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EU Intellectual Property Office Produces Dumbest Propaganda Film Ever, Pretending Without IP There Is No Creativity

Published: June 26, 2019
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Intellectual property law professor Sarah Burstein tweeted over the weekend correctly mocking a truly ridiculous tweet from the European Intellectual Property Office, hyping up a film it created that purports to show a drab, creativeless world without any intellectual property.

The tweet actually just shows a 16 second clip from what appears to be a nearly 10 minute "film" that the EU IPO actually released back in April. You can view the whole thing here, though I warn you that it is 10 minutes of your life that you will not get back, and it is so dumb that you'll really wish you could get them back (I, at least, watched it on double speed). The film, called "IPIDENTICAL: Imagine a world without creativity" is supposed to be an example of what the world would look like without intellectual property. In this world, everything is the same. There is one song in the world, called "The Song" and that's it. There is one movie, "The Movie." There is one car in one color. Everyone wears the same clothes. All products on store shelves are identical. See? How dystopian.

 

The "tension" in the movie is that the main character has brief nostalgic memories of her dad maybe singing a different song when she was a little girl. That song -- called "The Ultimate Song" -- is lost to history since there is only "The Song." However, in a record shop one day (why are there even record shops? Who the fuck knows?) she sees at the bottom of a stack of "The Song" singles, one sleeve that looks different. OH MY GOD! It's "The Ultimate Song." She grabs it, and rushes home, excited to hear that song from her childhood. That song is exciting and full of life and you can dance to it, rather than "The Song" of this world, which apparently was composed on an organ grinder. Except... she puts The Ultimate Song on her record player... and the organ grinder plays instead of what she expected.

Isn't copyright great?

The film is a wee bit heavy handed. It's also ridiculous. It's also... apparently paid for and promoted by EU bureaucrats, which raises a shit ton of questions.

First off, anyone with even the slightest familiarity with history knows it's bullshit. I mean, there was pretty widespread creativity prior to there being intellectual property laws. William Shakespeare wrote everything he wrote without copyright. He didn't just write "The Play" and be done with it. Indeed, evidence suggests that the lack of copyright was partly responsible for him writing so much since he had to keep producing new works to satiate his audience. And you don't even need to look at history. There have been lots of studies of creative arenas today that don't rely on intellectual property, from fashion to comedy to magic to cooking -- and they've pretty much all found that categories without intellectual property protections actually generate more output and more creativity because you have to keep creating, rather than rest on your laurels. We've written about some of that in the past, but if you're looking for sources, The Knockoff Economy book by Kal Raustiala and Chris Sprigman is a good start, as is Creativity Without Law, which is a collection of case studies about creativity outside of intellectual property.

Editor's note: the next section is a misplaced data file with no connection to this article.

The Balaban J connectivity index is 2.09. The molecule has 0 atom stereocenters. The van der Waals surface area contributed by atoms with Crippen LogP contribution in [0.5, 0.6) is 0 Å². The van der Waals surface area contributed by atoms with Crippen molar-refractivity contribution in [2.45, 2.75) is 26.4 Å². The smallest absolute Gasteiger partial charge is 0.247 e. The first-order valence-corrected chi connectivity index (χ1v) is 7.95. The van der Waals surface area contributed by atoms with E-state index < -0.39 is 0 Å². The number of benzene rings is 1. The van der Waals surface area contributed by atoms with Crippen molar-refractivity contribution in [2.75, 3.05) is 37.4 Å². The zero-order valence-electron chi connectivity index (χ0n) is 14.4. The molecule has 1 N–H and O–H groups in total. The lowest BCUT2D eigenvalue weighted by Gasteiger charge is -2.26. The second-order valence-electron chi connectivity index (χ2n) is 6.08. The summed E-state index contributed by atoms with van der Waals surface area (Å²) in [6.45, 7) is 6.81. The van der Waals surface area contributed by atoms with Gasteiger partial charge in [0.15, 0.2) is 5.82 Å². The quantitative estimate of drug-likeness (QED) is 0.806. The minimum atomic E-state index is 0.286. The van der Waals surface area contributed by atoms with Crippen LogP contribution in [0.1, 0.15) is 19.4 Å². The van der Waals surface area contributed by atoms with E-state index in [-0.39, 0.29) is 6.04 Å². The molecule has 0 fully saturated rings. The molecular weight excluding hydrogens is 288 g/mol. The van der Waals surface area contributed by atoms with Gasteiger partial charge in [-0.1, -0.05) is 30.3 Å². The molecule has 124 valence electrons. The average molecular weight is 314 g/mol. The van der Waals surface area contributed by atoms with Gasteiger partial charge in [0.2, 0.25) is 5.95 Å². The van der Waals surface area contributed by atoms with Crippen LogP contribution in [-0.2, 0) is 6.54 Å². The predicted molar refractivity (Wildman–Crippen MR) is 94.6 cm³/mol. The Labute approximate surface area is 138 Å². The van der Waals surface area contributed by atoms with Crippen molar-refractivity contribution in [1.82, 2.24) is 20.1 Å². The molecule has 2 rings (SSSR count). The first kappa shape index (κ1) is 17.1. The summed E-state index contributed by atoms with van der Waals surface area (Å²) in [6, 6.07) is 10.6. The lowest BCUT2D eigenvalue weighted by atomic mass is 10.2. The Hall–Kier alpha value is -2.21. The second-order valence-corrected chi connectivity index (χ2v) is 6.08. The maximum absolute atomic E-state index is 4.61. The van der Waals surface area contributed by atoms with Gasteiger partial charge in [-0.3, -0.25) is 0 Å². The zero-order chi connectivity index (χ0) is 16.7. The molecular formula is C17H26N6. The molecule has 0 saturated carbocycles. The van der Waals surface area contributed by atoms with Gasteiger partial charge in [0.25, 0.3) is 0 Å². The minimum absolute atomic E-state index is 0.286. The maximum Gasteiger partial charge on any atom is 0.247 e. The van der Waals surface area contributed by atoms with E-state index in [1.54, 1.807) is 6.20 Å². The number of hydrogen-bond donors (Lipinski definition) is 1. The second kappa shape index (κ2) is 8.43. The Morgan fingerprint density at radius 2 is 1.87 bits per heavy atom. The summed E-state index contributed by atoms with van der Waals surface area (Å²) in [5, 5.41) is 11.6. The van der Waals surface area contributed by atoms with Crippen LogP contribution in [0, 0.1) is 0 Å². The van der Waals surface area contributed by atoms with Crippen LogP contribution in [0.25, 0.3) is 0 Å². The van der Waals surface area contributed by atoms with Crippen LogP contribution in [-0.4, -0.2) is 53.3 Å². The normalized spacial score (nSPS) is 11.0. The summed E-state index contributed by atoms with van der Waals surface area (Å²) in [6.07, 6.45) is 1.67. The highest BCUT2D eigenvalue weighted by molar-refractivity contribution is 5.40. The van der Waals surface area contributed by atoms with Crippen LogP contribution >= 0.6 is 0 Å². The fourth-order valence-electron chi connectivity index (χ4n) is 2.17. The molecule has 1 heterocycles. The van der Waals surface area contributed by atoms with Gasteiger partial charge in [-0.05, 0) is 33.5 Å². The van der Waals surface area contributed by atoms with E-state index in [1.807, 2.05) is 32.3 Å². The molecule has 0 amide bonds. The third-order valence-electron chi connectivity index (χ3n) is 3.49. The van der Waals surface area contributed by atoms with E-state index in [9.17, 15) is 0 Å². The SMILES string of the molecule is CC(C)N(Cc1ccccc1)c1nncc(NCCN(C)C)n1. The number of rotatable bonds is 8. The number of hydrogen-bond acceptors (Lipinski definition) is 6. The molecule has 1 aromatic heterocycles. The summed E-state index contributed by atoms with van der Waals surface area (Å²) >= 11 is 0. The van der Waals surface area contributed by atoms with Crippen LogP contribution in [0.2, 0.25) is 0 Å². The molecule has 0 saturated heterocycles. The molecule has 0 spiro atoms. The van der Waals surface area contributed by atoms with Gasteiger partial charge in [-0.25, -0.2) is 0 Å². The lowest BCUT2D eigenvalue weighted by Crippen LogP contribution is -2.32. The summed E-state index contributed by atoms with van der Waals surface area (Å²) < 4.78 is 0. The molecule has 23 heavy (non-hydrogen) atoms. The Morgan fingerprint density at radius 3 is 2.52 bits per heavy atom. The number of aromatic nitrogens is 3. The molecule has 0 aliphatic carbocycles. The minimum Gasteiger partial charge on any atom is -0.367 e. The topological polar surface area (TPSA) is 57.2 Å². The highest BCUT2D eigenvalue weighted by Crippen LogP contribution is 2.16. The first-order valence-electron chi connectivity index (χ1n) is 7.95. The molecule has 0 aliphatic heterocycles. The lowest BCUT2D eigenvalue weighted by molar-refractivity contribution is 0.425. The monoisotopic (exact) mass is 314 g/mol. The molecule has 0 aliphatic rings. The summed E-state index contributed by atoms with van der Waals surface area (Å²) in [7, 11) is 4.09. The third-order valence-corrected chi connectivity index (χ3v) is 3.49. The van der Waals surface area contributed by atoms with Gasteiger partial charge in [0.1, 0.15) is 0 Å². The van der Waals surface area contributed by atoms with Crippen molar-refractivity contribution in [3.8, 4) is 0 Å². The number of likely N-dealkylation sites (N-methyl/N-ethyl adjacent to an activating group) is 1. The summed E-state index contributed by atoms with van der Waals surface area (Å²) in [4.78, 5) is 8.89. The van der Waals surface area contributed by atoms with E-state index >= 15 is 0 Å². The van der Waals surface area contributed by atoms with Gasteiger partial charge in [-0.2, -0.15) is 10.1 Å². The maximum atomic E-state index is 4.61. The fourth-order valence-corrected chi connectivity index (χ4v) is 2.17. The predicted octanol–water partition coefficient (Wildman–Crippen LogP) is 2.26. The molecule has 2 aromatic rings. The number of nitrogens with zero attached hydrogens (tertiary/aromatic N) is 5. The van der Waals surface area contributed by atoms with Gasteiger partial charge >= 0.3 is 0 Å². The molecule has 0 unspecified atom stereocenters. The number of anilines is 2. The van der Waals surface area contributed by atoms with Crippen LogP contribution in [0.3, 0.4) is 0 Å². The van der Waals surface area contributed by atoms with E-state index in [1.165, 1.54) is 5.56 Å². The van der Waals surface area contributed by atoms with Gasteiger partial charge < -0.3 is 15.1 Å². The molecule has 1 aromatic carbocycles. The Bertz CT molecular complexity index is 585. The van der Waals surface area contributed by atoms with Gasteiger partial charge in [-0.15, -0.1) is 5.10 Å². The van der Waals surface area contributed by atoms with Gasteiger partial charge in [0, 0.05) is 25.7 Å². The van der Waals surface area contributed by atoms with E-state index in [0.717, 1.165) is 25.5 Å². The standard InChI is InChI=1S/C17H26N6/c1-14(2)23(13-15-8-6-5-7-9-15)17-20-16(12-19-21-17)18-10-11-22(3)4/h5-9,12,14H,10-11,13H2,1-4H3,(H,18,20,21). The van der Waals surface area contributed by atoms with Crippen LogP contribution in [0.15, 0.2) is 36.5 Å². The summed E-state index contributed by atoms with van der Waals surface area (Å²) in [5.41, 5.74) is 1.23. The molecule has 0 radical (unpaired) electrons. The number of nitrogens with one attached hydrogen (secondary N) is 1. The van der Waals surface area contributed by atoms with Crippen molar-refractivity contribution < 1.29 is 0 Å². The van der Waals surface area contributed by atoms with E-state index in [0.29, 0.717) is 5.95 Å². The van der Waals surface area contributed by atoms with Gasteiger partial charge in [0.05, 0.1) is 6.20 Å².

And, look, I get it: it's the EU Intellectual Property Office. Of course, they're going to think the world revolves around copyright, patents and trademarks. But is it really that big a deal to expect that government bureaucrats should at least be partially reality based? And is it too much to expect that a government agency shouldn't be spending taxpayer dollars on blatantly false propaganda that is so laughable as to only serve to lead more people to lose respect for intellectual property?

But, perhaps the most damning of all: copyright wasn't necessary to make this bit of insane propaganda. Notice that the EU IPO posted the film for free to YouTube, and they're tweeting out clips of it. The reason they made this film is for propaganda (which some might refer to as "educational") purposes, and they want as many people as possible to see it. There is no need for copyright on the film. They're not selling it or licensing it to anyone. The incentive to create it was wholly separate from copyright -- as is true of nearly all content created today. It was created not because they had an exclusive right, but because they wanted people to see it.

Someone in the EU should really ask the IPO how much money was spent on this bit of propaganda. For what it's worth, it doesn't seem to be having its intended effect. I've found tons of tweets mocking the EU IPO, but none in support so far.

No wonder "comments are disabled" on the YouTube video...

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